Lincoln Center

Lincoln Center for the Performing Arts is a complex of buildings in the Lincoln Square neighborhood of Manhattan in New York City. It has thirty indoor and outdoor facilities and is host to 5 million visitors annually. It houses nationally and internationally renowned performing arts organizations including the New York Philharmonic, the Metropolitan Opera, and the New York City Ballet. Juilliard School of Music also became part of the Lincoln Center complex.



A consortium of civic leaders and others led by, and under the initiative of, John D. Rockefeller III built Lincoln Center as part of the "Lincoln Square Renewal Project" during Robert Moses' program of urban renewal in the 1950s and 1960s. Respected architects were contracted to design the major buildings on the site, and over the next thirty years the previously diverse working class area around Lincoln Center was replaced with a conglomeration of high culture to please the tastes of the consortium.
Rockefeller was appointed as the Lincoln Center's inaugural president in 1956, and once he resigned, became its chairman in 1961. He is credited with raising more than half of the $184.5 million in private funds needed to build the complex, including drawing from his own funds; the Rockefeller Brothers Fund also contributed to the project. Numerous architects were hired to build different parts of the center. The center's first three buildings, David Geffen Hall, David H. Koch Theater and the Metropolitan Opera House were opened in 1962, 1964 and 1966, respectively.
It is unclear whether the center was named as a tribute to U.S. President Abraham Lincoln or for its location in the Lincoln Square Neighborhood. The name was bestowed on the area in 1906 by the New York City Board of Aldermen, but records give no reason for choosing that name. There has long been speculation that the name came from a local landowner, because the square was previously named Lincoln Square. However, property records from the New York Municipal Archives from that time have no record of a Lincoln surname; they only list the names Johannes van Bruch, Thomas Hall, Stephan de Lancey, James de Lancey, James de Lancey, Jr. and John Somerindyck. One speculation is that references to President Lincoln were omitted from the records because the mayor in 1906 was George B. McClellan Jr., son of General George B. McClellan, who was general-in-chief of the Union Army early in the American Civil War and a bitter rival of Lincoln's.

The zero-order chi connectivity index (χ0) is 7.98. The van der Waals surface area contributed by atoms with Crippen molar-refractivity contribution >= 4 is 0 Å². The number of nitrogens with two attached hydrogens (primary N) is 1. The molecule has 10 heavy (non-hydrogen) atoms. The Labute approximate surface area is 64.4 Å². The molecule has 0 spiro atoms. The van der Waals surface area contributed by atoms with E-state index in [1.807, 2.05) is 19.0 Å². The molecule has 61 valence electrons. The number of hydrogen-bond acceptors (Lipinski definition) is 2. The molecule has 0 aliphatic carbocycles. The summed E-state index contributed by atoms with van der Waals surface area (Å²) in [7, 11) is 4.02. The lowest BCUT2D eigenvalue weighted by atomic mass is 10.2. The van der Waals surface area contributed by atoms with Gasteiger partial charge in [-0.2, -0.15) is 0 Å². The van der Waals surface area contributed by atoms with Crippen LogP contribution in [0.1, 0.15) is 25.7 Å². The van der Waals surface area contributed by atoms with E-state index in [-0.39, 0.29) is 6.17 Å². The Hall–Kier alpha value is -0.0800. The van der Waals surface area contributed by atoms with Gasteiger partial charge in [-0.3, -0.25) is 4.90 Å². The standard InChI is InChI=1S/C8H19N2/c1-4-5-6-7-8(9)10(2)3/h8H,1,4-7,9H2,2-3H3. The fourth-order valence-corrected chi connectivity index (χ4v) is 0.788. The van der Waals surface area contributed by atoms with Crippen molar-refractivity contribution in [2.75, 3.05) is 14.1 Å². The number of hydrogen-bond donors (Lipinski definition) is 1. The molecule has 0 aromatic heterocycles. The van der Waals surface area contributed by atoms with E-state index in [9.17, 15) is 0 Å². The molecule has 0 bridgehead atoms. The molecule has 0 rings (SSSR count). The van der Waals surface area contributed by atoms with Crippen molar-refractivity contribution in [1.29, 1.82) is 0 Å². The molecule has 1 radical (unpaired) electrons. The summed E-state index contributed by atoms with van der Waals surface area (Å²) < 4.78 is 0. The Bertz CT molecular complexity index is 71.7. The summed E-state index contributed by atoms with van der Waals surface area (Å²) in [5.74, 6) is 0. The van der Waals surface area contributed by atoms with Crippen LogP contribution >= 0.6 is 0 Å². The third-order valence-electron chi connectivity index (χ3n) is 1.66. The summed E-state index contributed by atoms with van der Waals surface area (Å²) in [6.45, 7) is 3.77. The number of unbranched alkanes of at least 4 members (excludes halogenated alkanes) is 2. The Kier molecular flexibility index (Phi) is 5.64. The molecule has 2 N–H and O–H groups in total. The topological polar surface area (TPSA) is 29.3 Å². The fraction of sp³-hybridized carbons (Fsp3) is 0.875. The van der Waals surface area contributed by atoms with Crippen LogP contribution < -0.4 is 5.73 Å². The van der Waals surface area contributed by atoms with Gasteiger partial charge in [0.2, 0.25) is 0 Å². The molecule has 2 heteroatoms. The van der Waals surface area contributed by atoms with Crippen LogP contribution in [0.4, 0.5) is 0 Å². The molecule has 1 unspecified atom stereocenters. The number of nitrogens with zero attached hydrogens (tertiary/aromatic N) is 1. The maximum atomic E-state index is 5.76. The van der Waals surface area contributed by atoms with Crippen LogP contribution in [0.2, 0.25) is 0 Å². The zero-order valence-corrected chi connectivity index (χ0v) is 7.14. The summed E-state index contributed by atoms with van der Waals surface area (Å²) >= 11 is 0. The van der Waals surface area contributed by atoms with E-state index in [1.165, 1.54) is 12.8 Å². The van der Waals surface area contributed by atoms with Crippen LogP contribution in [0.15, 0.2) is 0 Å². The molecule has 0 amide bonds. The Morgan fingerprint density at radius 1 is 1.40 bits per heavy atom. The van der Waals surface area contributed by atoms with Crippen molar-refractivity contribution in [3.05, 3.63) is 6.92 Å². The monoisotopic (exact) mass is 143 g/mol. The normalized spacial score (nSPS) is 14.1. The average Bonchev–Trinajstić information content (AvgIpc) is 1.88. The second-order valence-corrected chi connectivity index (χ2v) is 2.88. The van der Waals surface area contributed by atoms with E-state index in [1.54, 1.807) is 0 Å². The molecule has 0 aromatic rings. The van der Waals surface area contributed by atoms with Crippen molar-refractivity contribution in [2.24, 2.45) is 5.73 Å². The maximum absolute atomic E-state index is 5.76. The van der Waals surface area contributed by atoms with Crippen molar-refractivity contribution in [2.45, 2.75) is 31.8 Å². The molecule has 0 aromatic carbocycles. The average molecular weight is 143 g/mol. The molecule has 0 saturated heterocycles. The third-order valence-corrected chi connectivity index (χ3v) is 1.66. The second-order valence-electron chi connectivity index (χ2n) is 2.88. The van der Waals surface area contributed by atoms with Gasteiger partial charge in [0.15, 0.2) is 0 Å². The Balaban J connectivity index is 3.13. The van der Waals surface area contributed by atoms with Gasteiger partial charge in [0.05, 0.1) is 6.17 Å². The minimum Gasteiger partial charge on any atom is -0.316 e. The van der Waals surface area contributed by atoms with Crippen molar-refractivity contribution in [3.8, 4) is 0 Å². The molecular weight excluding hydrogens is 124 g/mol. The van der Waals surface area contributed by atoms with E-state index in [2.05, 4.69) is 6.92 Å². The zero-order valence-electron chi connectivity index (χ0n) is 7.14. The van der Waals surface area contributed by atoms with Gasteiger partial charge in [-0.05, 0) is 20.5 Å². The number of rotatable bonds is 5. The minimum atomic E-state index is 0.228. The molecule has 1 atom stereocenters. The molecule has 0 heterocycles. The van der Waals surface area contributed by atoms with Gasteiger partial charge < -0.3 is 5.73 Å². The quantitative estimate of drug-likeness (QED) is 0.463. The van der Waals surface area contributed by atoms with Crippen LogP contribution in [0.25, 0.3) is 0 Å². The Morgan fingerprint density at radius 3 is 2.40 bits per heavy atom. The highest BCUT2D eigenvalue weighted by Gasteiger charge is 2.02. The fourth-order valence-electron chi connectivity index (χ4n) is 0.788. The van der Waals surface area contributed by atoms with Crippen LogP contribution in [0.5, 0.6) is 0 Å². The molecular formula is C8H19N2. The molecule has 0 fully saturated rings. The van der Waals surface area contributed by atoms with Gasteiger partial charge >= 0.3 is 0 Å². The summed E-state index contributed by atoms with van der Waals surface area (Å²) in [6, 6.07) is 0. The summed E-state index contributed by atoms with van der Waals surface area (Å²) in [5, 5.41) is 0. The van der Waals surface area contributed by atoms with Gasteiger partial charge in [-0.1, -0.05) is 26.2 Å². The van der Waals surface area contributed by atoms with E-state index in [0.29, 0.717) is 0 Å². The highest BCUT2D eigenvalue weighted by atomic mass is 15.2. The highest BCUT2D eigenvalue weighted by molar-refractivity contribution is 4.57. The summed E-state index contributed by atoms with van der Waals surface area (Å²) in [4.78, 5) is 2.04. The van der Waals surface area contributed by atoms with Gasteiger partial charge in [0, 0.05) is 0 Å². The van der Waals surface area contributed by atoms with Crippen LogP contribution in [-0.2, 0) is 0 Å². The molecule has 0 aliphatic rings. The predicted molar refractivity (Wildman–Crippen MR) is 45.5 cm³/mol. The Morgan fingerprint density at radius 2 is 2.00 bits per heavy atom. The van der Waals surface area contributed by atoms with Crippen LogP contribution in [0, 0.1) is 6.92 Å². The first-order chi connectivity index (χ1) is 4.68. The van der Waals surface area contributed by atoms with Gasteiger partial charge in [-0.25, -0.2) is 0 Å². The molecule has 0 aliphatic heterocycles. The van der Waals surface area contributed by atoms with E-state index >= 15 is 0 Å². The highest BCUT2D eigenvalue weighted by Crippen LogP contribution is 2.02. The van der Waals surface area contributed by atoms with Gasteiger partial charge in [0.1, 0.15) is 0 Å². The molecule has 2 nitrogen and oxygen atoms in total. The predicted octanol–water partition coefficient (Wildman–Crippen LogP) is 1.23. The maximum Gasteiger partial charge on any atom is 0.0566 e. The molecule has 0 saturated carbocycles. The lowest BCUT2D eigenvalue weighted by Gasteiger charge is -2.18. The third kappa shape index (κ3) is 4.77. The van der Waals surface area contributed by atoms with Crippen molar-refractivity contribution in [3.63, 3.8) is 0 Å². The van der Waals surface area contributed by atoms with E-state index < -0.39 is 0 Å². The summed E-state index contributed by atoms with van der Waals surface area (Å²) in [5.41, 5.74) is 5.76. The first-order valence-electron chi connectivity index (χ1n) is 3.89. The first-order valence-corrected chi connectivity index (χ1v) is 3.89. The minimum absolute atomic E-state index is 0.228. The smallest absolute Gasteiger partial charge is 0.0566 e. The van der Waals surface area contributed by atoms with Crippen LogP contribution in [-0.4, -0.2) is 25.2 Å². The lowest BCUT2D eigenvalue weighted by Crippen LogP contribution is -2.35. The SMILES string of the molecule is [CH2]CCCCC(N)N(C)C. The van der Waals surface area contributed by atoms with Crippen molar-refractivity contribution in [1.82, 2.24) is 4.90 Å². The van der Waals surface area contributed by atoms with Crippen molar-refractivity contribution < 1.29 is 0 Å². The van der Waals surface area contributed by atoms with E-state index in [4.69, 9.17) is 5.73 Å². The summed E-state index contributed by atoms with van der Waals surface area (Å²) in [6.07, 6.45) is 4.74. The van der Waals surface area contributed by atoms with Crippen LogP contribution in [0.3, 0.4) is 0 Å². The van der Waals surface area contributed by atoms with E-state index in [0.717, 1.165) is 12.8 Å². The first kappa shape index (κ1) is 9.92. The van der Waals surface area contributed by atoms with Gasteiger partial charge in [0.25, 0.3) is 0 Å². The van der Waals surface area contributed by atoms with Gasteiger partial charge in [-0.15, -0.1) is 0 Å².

Historical timeline

In 1955, the first city institution to commit to be part of the Lincoln Square Renewal Project, an effort to revitalize the city's west side with a new performing arts complex that would become the Lincoln Center for the Performing Arts, was the Fordham Law School of Fordham University. In 1961, Fordham Law School was the first building to open as part of the renewal project, and in 1968, Fordham College at Lincoln Center welcomed its first students.
The development of the condominium at 3 Lincoln Center, completed in 1991, designed by Lee Jablin of Harman Jablin Architects, made possible the expansion of The Juilliard School and the School of American Ballet.
The center's cultural institutions also have since made use of facilities located away from the main campus. In 2004, the center expanded through the addition of Jazz at Lincoln Center's newly built facilities, the Frederick P. Rose Hall, at the new Time Warner Center, located a few blocks to the south. In March 2006, the center launched construction on a major redevelopment plan that modernized, renovated, and opened up its campus. Redevelopment was completed in 2012 with the completion of the President's Bridge over West 65th Street.


When first announced in 1999, Lincoln Center's campuswide redevelopment was to cost $1.5 billion over 10 years and radically transform the campus. The center management held an architectural competition, won by the British architect Norman Foster in 2005, but did not approve a full scale redesign until 2012, in part because of the need to raise $300 million in construction costs and the New York Philharmonic's fear that it might lose audiences and revenue while it was displaced. Among the architects that have been involved were Frank Gehry; Cooper, Robertson & Partners; Skidmore, Owings & Merrill; Beyer Blinder Belle; Fox & Fowle; Olin Partnership; and Diller & Scofidio.